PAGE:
It's the start of a new season, and many pre-professionals will be making the transition from top student to second company member. Being in a second company is one of the trickiest stages of a dancer's career: It's an opportunity to launch your professional life, but there are no guarantees that you'll be asked to stay with the organization after your one- or two-year contract is up. How can you make the kind of impression that leads to a main company offer? Alfonso Martin, artistic manager of Tulsa Ballet II, shares his advice for newbies.
What's the most difficult part of transitioning into life as a second company member?
Getting used to being completely out of your comfort zone. These dancers go from having been top students under the umbrella of their teacher to working their way up from the bottom.
How should a dancer approach the change?
Keep an open mind. You're going to rehearse like a professional dancer, meaning you'll be asked to dance not only with technique but also with emotion—and that's not an easy task. For our repertoire, dancers need to be prepared to dance not only classical ballet but also contemporary pieces.
What can second company members do to make a good impression?
Be professional. You need to be 100 percent committed to being in the studio learning, applying corrections and trying your best, as well as working on your own time. Take advantage of the opportunities you're given—they're a test, not a guarantee of a contract. And most importantly, be yourself. Don't pretend to be somebody else.
Are there any common mistakes you see second company members make?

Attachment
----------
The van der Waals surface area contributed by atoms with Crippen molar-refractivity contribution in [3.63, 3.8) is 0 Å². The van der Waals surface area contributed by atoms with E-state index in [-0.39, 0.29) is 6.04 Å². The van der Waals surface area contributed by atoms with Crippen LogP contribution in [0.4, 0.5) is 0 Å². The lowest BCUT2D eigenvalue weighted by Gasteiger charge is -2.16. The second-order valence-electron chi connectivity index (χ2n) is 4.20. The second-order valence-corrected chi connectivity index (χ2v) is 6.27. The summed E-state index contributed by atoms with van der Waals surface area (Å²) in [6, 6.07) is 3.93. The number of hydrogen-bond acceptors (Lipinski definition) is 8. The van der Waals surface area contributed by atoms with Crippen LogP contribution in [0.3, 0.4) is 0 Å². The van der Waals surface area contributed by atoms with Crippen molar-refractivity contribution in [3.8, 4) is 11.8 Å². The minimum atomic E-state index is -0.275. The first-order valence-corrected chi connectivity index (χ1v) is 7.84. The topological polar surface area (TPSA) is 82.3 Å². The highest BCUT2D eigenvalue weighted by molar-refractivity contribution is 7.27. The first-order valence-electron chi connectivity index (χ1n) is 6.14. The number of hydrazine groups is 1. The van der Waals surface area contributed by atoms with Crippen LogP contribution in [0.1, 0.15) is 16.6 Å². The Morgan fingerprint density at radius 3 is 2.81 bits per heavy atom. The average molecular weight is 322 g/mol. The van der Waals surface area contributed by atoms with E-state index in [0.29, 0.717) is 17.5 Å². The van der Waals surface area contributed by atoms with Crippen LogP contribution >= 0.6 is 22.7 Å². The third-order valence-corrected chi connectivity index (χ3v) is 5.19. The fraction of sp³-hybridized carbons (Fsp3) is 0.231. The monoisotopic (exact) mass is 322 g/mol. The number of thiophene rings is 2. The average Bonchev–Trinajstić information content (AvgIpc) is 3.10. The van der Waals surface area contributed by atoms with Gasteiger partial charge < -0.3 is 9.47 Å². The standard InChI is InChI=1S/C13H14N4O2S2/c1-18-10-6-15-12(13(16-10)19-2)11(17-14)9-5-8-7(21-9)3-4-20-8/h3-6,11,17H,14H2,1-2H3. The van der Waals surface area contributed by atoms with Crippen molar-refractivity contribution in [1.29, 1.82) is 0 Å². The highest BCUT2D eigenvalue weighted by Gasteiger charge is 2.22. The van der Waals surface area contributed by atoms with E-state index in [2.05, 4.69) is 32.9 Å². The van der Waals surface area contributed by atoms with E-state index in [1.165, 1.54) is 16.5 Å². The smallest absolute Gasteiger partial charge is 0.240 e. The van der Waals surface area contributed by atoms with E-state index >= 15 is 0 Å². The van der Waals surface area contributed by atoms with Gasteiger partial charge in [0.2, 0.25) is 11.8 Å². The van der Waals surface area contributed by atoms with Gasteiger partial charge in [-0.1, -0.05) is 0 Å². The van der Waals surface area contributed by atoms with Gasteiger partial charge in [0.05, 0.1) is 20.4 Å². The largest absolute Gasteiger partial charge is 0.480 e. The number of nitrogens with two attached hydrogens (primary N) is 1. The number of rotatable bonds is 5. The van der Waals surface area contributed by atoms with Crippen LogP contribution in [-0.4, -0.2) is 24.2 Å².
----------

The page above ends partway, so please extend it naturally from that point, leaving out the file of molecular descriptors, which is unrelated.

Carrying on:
Second company dancers too often think they're part of the organization, and that with just the minimum amount of work they will get into the main company. This is just the beginning of your career. Your work now determines whether you'll get into the main company here or end up using the experience to enter another company.
Who should second company members turn to if they are struggling?
I would hope that they could come to the leader of the second company—a person like myself—for good advice. We want them to be successful in their careers, regardless of whether they are hired by Tulsa Ballet. The goal is to guide them into the professional world and get them ready for the challenges ahead.
What's your advice for the new TBII dancers?
My advice to them is to ask themselves, “What did I come here for? To work hard and hopefully enter into the professional world, or to have some fun in a new environment?" I ask my TBII dancers for a full commitment to every single rehearsal. A dance career is quite short. When you look up, you'll find it’s time to do something else. Take every day as a new experience, and set a goal to make it better than the day before.
Tulsa Ballet II kicks off its season September 6 with a program called On Your Radar. It's the first time a TBII performance has been billed alongside the main company as part of the Tulsa Ballet season.